Indigenous Anglicans plan walks to Sacred Circle

Hundreds of Indigenous Anglicans are expected to walk to Pinawa, Man., to attend the national Sacred Circle gathering Aug. 5 to 12. The “Walking the Dream” initiative is designed to raise awareness about crises in Indigenous communities as well as the Covenant and Journey of Spiritual Renewal, a call for self-determination and partnership.

The Rev. Michael Chartrand (L) and the Ven. Larry Beardy (R) lead a prayer walk in Tataskweyak, Man., on July 22. ELIZABETH BEARDY
The Rev. Michael Chartrand (L) and the Ven. Larry Beardy (R) lead a prayer walk in Tataskweyak, Man., on July 22. ELIZABETH BEARDY

Several groups of walkers will meet Aug. 5 in Beausejour, Man. for a 60 km. relay walk to Pinawa, where they will light the sacred fire that will burn during Sacred Circle. Local walks are already planned in northern Manitoba, Saskatchewan, and the Arctic.

Walks were inspired by the Sacred Circle theme, “Walking the Dream,” said event organizer Archdeacon Larry Beardy. He said Indigenous Peoples across the country long for real steps towards self-determination.

“We have a sense of Moses’s people walking in the wilderness, what they were going through,” he said. “But now in Pinawa we see a promise of our promised land in view. We want to go to Sacred Circle and get out of the wilderness.”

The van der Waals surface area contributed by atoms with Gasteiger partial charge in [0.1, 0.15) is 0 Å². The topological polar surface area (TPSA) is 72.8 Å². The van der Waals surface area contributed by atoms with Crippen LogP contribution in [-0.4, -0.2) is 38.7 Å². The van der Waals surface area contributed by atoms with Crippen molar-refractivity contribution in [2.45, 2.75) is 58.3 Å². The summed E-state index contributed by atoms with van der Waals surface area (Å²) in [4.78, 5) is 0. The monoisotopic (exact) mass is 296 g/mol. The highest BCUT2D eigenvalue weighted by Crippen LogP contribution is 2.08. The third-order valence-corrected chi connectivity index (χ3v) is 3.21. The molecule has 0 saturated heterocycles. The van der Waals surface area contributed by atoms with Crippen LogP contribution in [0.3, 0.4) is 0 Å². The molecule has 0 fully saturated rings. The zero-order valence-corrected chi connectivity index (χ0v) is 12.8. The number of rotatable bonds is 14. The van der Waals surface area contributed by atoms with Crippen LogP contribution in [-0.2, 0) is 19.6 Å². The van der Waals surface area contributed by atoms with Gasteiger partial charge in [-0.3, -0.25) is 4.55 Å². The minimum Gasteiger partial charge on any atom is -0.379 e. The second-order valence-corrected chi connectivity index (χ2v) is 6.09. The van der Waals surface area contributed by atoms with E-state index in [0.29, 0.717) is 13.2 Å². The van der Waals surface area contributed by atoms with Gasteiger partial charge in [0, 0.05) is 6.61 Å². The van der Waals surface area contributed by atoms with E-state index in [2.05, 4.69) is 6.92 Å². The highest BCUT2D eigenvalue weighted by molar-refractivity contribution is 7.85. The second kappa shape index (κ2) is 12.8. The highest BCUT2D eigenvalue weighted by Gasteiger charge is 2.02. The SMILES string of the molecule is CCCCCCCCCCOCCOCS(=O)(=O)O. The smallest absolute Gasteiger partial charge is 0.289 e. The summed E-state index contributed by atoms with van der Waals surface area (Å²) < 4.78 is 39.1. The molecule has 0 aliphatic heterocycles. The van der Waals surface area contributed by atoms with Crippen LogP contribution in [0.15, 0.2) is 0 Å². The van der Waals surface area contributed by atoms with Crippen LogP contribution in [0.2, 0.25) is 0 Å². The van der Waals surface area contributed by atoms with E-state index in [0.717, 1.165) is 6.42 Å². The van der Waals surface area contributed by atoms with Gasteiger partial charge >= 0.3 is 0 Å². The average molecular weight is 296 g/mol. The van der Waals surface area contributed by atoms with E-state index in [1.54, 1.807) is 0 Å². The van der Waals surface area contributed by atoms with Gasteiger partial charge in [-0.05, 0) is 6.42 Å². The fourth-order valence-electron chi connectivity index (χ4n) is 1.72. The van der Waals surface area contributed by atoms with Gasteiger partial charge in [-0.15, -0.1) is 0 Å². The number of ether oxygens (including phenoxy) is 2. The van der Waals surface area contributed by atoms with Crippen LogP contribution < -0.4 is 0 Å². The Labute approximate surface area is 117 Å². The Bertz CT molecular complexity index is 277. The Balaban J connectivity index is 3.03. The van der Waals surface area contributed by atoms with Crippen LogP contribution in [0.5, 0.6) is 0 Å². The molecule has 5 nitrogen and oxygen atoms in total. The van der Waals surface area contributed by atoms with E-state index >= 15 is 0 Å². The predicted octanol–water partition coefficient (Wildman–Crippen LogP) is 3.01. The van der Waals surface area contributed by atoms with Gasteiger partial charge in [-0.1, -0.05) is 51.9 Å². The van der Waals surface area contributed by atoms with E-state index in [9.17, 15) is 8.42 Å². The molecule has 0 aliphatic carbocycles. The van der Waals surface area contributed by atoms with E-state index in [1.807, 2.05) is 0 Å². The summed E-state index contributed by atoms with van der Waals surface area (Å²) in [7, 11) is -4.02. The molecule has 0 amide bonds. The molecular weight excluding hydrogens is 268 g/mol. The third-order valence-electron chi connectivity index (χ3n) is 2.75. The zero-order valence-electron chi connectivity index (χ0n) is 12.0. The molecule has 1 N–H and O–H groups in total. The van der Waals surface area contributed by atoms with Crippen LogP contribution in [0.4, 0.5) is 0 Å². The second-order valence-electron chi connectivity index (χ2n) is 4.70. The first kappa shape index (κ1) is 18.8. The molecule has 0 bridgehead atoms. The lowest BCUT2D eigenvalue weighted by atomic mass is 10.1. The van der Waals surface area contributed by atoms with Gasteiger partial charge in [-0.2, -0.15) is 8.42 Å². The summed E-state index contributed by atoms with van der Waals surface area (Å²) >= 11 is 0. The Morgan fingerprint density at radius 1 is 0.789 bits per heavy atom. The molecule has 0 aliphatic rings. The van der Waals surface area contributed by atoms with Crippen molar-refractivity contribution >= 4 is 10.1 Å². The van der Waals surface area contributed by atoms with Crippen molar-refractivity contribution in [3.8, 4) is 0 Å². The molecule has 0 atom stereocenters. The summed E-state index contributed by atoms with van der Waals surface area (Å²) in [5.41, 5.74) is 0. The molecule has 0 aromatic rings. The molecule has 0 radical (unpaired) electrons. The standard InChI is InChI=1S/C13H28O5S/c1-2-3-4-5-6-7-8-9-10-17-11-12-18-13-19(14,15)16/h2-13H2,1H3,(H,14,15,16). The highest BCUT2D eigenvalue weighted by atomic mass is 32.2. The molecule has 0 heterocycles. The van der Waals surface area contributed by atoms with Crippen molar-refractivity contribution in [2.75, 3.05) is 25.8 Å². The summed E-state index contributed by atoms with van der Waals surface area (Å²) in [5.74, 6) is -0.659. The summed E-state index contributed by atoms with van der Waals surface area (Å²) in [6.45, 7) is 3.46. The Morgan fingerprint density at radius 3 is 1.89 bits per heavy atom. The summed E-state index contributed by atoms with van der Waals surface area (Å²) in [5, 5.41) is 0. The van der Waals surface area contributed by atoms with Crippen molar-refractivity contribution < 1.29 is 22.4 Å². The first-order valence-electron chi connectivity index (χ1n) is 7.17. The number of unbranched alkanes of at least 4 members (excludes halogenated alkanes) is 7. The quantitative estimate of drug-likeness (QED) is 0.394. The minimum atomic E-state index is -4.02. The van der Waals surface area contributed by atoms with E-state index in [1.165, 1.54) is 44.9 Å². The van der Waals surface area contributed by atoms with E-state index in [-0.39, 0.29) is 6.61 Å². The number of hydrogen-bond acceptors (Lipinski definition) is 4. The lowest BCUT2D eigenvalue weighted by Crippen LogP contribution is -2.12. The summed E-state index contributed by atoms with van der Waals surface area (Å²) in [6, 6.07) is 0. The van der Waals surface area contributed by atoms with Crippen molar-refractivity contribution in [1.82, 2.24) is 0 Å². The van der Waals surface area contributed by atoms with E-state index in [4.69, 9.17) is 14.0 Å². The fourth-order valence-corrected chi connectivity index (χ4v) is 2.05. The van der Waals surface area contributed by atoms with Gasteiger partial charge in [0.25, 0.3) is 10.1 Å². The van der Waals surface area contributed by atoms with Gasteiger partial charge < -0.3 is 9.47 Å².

On July 22, Mr. Beardy organized a local walk in his home community of Tataskweyak, in northern Manitoba. It began with Biblical reflection and then some 50 people processed five kilometres through the town, joined by Manitoba Keewatinowi Okimakanak Grand Chief David Harper.

The Tataskweyak walkers stopped six times to pray, modeling the Biblical story of Joshua’s procession around Jericho. Wherever they stopped they surveyed local people for prayer requests about homelessness, broken relationships, and young people.

“There seemed to be a lot of support,” said Mr. Beardy. “Especially when you’re walking in a local community when the issues are so real.”

In an invitation posted online, National Indigenous Anglican Bishop Mark MacDonald invited all to participate by holding their own walks or praying for the event.

Indigenous Ministries staff members are encouraging walkers to dress for the weather, drink lots of water, and notify local authorities of their plans. Many walkers are handing out bookmarks with copies of the Covenant.

More than 225 people are registered to attend the seventh national Sacred Circle for worship, fellowship, and decision-making. There will be updates on the progress towards Indigenous bishops in Saskatchewan and Manitoba.

Sacred Circle will for the first time offer simultaneous translation in selected Indigenous languages.

Staff from the Truth and Reconciliation Commission may also visit to gather statements from former residential school students who are attending the meeting. A team of young Sacred Circle participants will also provide multimedia coverage during the event.

Planning a walk? Get more information and share your plans with the Rev. Canon Ginny Doctor, Indigenous Ministries coordinator, byemail or phone (416) 924-9199 ext. 626.

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